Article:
Holding the line at the Local Court

The line I mean is the line about arbitrary use by police of their powers.

There have been times when the line has almost totally been left up to the subjective beliefs of policemen. Even if that wasn’t the law as law, it was effectively the law as the result of the traditional magistrate’s question: “Why would the policeman lie?” – a line only finally disposed of in the High Court comparatively recently.

If you try to sue police for stepping over the line, at least in relation to lawful arrest, they still really have that benefit of the doubt, so long as they hold a genuine belief as to the need. The line is a little bit different when they themselves must rely on the reasonableness of their use of force.

To step back a bit further, from a legal realist perspective, you need to take into account the variations between (typically for such cases) magistrates, especially when one considers the permutations between readiness to accept the police view (and hence, one way or another, convict) on the one hand, and the subsequent severity or mildness of the punishment meted out.

It has suggested to me, for example, that David Heilpern, who has been the presiding magistrate for more than one police-powers-ish acquittal, can in other instances (though maybe not in such “police powers” cases) wield a possibly surprisingly firm sentencing hand. It’s hard to know what kind of generalization can be made by anyone about these sorts of things: the variables are so multiple.

Nevertheless, Magistrate Heilpern did deliver a stirring judgment at the beginning of this year on the subject. Mr Alkan was subdued by the use of tasers and then arrested, after which certain evidence was obtained from him. The court (ie, “Heilpern LCM” as we say in the trade) rejected that evidence, on the basis that it was obtained after an unlawful use of near-lethal force by the police. To be legal, such force and the arrest must be reasonable. In this case they were not. The evidence was rejected under section 138 of the Evidence Act (which relates to the exclusion of unlawfully obtained evidence), the charge in question could not be made out.

Here is an abridged extract from the judgment:

…. The officer must not arrest unless the police officer suspects on reasonable grounds that it is necessary to arrest.
54 It is uncontested, as submitted by the prosecution, that this officer formed the subjective opinion that the arrest of the defendant was necessary. Having viewed the CCTV and analysed the evidence, I have formed the view that there were no reasonable grounds for this opinion in the key period …. The courts, and indeed the parliament of this state have been saying loud and clear that arrest, the deprivation of liberty, is the last resort.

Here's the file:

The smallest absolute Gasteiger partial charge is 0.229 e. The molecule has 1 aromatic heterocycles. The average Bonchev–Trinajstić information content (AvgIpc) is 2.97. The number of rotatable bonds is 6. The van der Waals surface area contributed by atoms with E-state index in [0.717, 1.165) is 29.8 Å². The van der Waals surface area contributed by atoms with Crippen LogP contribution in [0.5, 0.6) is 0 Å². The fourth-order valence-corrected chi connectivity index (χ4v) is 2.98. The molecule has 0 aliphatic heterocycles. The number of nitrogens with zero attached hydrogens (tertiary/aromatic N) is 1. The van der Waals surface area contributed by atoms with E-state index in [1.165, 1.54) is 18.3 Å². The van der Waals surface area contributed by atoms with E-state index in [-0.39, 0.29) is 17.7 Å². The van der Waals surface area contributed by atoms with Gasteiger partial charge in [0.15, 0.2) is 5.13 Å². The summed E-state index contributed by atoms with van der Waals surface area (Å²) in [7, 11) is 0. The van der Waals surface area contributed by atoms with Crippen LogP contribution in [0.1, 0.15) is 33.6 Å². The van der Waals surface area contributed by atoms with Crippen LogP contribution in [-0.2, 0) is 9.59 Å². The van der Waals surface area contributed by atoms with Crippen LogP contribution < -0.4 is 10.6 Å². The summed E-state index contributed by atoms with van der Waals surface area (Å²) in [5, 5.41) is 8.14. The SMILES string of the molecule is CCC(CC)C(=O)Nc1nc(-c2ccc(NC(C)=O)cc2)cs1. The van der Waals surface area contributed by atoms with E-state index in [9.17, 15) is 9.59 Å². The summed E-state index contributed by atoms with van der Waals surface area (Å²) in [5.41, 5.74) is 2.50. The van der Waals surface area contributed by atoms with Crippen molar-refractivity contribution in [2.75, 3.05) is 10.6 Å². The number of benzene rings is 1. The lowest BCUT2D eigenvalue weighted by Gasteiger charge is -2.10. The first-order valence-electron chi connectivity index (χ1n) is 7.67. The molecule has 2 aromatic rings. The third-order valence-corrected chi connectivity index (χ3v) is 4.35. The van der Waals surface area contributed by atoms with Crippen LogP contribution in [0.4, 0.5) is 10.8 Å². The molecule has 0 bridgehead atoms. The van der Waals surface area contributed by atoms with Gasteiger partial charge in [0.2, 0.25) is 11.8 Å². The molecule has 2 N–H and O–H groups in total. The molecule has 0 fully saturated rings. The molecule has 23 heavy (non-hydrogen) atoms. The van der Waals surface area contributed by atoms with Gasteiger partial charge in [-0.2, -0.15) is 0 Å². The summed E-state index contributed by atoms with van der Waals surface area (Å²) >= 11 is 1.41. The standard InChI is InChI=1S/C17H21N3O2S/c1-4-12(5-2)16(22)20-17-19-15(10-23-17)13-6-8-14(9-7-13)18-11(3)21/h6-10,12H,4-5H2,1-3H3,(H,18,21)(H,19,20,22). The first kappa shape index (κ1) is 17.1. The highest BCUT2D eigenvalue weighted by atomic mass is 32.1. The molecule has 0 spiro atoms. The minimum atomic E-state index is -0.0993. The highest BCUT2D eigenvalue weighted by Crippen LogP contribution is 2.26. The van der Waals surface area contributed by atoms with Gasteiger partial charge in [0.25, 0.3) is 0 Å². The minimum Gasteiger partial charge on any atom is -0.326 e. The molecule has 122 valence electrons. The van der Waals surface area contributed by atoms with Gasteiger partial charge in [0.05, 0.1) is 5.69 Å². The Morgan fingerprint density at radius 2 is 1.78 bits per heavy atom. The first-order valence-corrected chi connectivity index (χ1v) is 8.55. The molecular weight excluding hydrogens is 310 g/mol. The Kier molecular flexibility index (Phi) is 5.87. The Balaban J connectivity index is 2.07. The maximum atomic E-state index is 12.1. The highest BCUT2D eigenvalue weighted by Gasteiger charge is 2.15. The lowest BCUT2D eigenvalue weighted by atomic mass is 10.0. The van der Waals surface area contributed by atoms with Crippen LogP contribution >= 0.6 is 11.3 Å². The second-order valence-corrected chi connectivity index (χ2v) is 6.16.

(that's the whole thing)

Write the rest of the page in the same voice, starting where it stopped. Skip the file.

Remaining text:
[citation of some cases; he had already referred to the relevant statute]
59 The higher courts in this state have spoken loudly and clearly. Parliament has spoken loudly and clearly. The Local Court has spoken clearly …The police, like every other citizen are bound by these laws. Whether at common law or by s99 of LEPRA [the legislation about powers of arrest], the arrest must be reasonably necessary.
60 In this case I am satisfied that on either the common law or s99 , on an objective view the arrest was unnecessary. The officer’s opinions were not reasonably formed, he did not act reasonably in arresting the defendant and there were no reasonable grounds for forming the view that arrest was necessary at the time he shot the defendant with the Taser.

I particularly like the little magistracial [is this a word? magisterial didn’t seem sufficient] distinction in:

The higher courts in this state have spoken loudly and clearly. Parliament has spoken loudly and clearly. The Local Court has spoken clearly

which I took to be just a tiny weeny joke, though you could just see it as becoming curial modesty. The Local Court can’t speak loudly.

I was doing my own bit to hold the line in the Local Court this week, though I did not score such a stunning result as Winston Terracini (Lyndon’s brother) did in R v Ali Alkan. No evidence was excluded, and there was no finding of unlawful force or arrest.

The defendant was charged with assaulting police officer when the officer was in the execution of his duty. (Section 58 Crimes Act. The maximum penalty in the Local Court is 2 years but the overall maximum penalty to which the Local Court is to have reference when setting any sentence up to the 2 years is, I think, 5 years. However, for an assault of this nature even if proved it is quite likely that on a first offence no conviction would be recorded.)

The assault alleged was that the defendant threw a hot [as opposed to potato-crisp] chip at the policeman’s back or the back of his head. Whoever threw the chip was out of shot on the CCTV, which did show the defendant being forcibly moved on by the police officer in question just before the chip appeared to have been thrown. The defendant swore he had done nothing and the policeman’s partner officer swore he’d seen the defendant throw it. It was oath against oath.

You have to wonder how the police justify bringing a prosecution for such a trivial offence: two police (one of whom had to come to Sydney from a station in the far west of the state) were tied up for the whole court-sitting day, and one court (basically 3 people in terms of staff) plus a prosecutor were employed for a full afternoon. That’s not counting the prior 2 court dates and the defendant’s own resources (including me, as it happened).

One Response to “Holding the line at the Local Court”

  1. David Heilpern throws the book, misses, and throws it again « Stumbling on melons Says:

    […] is a prominent   magistrate who currently presides on the north coast of NSW.  I have noted one  of his decisions before this blog.  He has also given courageous decisions concerning offensive […]

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